Now, the second cause - a primary gain of HCO3− bicarbonate ions - is usually caused by an increased reabsorption of HCO3− bicarbonate ions from the kidneys. There are various things that could stimulate the kidneys to do that. One of them is volume contraction or excessive loss of extracellular fluid, which can happen with loop diuretics and thiazide diuretics, as well as in cases of severe dehydration. The resulting alkalosis is called a contraction alkalosis. Sometimes, dehydration occurs in combination with other causes of metabolic alkalosis, such as prolonged vomiting. Another stimulus is hypokalemia, or decreased levels of potassium in the blood, which can be due to excessive loss from the gastrointestinal tract, such as in diarrhea, or from the kidneys due to diuretic use. In any case, when there’s less volume or less potassium in the extracellular space, it triggers the renin-angiotensin-aldosterone mechanism. As a result, angiotensin II and aldosterone levels rise, and the kidneys start to retain water and reabsorb more bicarbonate HCO3− ions in the proximal convoluted tubule. In addition, the α- intercalated cells of the distal convoluted tubule and the collecting ducts secrete some hydrogen H+ ions into the urine, but, most importantly, also make new bicarbonate HCO3− ions, which will again get reabsorbed.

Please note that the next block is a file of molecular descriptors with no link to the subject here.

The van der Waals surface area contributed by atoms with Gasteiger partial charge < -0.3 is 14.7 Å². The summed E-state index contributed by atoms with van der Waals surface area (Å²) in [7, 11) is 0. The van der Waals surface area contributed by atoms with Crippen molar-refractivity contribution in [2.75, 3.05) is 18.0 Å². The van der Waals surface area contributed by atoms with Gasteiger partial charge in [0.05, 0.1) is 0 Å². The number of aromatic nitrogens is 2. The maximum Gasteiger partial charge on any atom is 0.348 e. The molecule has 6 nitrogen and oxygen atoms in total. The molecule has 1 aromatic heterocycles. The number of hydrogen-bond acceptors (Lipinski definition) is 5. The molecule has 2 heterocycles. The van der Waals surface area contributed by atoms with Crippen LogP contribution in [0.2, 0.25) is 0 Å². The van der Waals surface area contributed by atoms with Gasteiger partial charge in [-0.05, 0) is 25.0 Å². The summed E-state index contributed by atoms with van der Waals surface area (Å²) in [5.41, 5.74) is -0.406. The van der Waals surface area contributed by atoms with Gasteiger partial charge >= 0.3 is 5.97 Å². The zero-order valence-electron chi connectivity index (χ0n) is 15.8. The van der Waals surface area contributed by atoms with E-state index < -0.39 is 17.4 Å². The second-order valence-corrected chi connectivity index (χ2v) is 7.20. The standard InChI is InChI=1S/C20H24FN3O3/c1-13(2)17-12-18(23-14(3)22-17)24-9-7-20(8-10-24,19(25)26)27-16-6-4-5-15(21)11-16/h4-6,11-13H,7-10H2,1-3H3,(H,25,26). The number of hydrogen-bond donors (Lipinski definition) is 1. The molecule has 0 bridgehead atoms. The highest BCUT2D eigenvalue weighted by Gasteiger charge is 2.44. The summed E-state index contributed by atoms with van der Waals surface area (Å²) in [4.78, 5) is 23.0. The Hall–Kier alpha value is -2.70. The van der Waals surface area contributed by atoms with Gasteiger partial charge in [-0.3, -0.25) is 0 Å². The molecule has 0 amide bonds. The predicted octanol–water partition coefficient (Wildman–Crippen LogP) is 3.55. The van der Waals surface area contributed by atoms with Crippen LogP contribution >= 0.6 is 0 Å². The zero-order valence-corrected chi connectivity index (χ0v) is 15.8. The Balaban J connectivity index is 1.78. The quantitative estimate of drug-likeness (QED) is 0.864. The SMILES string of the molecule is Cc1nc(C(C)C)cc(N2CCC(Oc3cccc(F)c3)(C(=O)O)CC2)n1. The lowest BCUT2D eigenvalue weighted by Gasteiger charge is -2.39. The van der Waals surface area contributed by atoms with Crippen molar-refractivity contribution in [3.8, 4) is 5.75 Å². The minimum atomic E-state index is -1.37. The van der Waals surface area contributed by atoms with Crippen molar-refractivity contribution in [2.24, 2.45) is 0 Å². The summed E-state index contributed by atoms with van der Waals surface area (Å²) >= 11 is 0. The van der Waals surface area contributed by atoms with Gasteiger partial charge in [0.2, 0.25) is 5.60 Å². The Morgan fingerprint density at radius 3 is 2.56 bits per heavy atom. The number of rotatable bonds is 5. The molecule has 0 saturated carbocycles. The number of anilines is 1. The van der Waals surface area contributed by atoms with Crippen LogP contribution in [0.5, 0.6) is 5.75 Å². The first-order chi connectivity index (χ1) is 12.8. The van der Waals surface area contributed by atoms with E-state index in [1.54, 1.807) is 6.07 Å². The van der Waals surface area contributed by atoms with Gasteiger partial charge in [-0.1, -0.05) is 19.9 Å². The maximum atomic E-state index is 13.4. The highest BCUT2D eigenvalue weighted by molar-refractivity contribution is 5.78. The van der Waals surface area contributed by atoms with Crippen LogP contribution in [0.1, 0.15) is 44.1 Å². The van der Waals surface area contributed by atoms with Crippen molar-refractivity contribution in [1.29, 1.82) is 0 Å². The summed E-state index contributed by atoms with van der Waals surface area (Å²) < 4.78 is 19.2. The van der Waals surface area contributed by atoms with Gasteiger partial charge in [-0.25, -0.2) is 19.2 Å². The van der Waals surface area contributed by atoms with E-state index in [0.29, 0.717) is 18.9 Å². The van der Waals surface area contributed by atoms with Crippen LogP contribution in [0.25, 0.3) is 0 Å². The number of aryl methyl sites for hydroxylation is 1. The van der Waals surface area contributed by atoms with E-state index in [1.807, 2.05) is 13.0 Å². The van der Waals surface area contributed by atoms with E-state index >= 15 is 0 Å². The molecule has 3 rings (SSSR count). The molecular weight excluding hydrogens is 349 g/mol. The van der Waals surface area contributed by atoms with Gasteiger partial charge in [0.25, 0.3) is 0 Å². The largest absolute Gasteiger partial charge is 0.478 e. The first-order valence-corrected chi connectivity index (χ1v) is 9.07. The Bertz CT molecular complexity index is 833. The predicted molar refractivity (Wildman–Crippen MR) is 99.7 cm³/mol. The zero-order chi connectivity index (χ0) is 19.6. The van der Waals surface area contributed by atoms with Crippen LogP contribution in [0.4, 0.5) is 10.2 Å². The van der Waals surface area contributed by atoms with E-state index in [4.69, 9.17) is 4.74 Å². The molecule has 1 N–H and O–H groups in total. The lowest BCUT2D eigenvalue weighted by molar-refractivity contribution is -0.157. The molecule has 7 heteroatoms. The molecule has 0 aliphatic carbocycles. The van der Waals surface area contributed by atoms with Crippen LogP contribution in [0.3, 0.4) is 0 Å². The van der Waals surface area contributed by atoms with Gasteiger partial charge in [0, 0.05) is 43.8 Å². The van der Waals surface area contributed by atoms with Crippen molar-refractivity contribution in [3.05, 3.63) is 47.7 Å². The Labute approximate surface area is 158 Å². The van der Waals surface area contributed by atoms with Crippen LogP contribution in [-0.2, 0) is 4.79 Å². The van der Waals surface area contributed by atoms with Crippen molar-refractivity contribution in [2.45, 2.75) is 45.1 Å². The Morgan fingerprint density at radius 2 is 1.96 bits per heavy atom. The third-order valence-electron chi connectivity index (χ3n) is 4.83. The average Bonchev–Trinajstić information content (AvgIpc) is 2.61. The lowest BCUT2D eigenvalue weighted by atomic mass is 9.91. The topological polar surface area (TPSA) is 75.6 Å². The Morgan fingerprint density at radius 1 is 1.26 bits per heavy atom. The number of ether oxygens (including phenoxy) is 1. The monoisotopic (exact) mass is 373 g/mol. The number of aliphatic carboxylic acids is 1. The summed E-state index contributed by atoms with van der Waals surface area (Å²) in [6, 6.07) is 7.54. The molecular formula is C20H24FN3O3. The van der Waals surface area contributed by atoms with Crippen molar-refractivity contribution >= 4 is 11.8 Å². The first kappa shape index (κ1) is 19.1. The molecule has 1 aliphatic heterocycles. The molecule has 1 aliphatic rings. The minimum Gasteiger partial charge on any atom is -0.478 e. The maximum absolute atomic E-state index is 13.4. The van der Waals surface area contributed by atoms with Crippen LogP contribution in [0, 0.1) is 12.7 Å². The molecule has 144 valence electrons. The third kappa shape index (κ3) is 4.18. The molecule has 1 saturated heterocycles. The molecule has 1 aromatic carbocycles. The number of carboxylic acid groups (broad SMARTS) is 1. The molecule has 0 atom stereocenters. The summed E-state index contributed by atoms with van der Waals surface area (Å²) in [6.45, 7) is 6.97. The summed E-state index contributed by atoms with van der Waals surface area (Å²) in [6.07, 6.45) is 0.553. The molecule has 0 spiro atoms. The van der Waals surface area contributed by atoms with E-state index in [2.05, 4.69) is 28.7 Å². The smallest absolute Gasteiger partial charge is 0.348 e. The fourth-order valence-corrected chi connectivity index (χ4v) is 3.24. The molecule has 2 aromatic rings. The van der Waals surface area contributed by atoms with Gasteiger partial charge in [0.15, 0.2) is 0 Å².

Now, in other cases, excess bicarbonate HCO3− ions don’t come from within our bodies at all, but are ingested in large amounts, usually in the form of antacids, like NaHCO3 sodium bicarbonate. These are typically used to neutralize stomach acid and relieve indigestion. However, excess use of antacids can result in more HCO3− bicarbonate than hydrogen H+ ions in the stomach, and the excess bicarbonate HCO3− ions can get absorbed into the blood.